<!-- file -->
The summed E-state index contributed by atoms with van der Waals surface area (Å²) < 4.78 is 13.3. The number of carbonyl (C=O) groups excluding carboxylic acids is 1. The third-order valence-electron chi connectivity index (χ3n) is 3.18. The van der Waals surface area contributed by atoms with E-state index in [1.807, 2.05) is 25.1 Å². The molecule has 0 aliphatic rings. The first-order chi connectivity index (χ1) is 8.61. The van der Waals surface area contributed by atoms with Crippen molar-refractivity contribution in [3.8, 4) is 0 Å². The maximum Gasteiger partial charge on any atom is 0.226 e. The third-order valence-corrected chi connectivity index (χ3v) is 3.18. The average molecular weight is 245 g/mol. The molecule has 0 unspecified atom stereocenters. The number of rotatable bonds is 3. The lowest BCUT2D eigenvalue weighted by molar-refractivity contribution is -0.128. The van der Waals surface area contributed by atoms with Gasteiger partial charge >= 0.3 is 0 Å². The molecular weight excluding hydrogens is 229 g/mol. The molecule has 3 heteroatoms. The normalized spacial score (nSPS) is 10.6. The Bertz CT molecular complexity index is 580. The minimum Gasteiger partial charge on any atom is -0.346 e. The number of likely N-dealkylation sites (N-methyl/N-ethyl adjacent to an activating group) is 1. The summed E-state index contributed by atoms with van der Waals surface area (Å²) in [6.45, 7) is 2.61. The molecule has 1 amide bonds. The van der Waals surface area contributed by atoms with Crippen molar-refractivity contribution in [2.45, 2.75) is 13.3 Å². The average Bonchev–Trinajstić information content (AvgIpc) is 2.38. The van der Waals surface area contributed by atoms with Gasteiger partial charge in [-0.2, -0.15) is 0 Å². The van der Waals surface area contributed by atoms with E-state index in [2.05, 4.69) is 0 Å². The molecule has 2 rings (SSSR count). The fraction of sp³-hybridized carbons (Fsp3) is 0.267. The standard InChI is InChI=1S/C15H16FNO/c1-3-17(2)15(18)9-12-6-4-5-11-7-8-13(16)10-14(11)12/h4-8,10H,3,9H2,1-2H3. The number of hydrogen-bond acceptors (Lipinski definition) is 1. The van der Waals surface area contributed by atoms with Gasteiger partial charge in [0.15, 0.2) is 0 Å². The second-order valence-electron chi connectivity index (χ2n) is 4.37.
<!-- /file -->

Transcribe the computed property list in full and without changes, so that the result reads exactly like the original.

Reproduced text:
The summed E-state index contributed by atoms with van der Waals surface area (Å²) < 4.78 is 13.3. The number of carbonyl (C=O) groups excluding carboxylic acids is 1. The third-order valence-electron chi connectivity index (χ3n) is 3.18. The van der Waals surface area contributed by atoms with E-state index in [1.807, 2.05) is 25.1 Å². The molecule has 0 aliphatic rings. The first-order chi connectivity index (χ1) is 8.61. The van der Waals surface area contributed by atoms with Crippen molar-refractivity contribution in [3.8, 4) is 0 Å². The maximum Gasteiger partial charge on any atom is 0.226 e. The third-order valence-corrected chi connectivity index (χ3v) is 3.18. The average molecular weight is 245 g/mol. The molecule has 0 unspecified atom stereocenters. The number of rotatable bonds is 3. The lowest BCUT2D eigenvalue weighted by molar-refractivity contribution is -0.128. The van der Waals surface area contributed by atoms with Gasteiger partial charge >= 0.3 is 0 Å². The molecular weight excluding hydrogens is 229 g/mol. The molecule has 3 heteroatoms. The normalized spacial score (nSPS) is 10.6. The Bertz CT molecular complexity index is 580. The minimum Gasteiger partial charge on any atom is -0.346 e. The number of likely N-dealkylation sites (N-methyl/N-ethyl adjacent to an activating group) is 1. The summed E-state index contributed by atoms with van der Waals surface area (Å²) in [6.45, 7) is 2.61. The molecule has 1 amide bonds. The van der Waals surface area contributed by atoms with Crippen molar-refractivity contribution in [2.45, 2.75) is 13.3 Å². The average Bonchev–Trinajstić information content (AvgIpc) is 2.38. The van der Waals surface area contributed by atoms with Gasteiger partial charge in [-0.2, -0.15) is 0 Å². The van der Waals surface area contributed by atoms with E-state index in [2.05, 4.69) is 0 Å². The molecule has 2 rings (SSSR count). The fraction of sp³-hybridized carbons (Fsp3) is 0.267. The standard InChI is InChI=1S/C15H16FNO/c1-3-17(2)15(18)9-12-6-4-5-11-7-8-13(16)10-14(11)12/h4-8,10H,3,9H2,1-2H3. The number of hydrogen-bond acceptors (Lipinski definition) is 1. The van der Waals surface area contributed by atoms with Gasteiger partial charge in [0.15, 0.2) is 0 Å². The second-order valence-electron chi connectivity index (χ2n) is 4.37.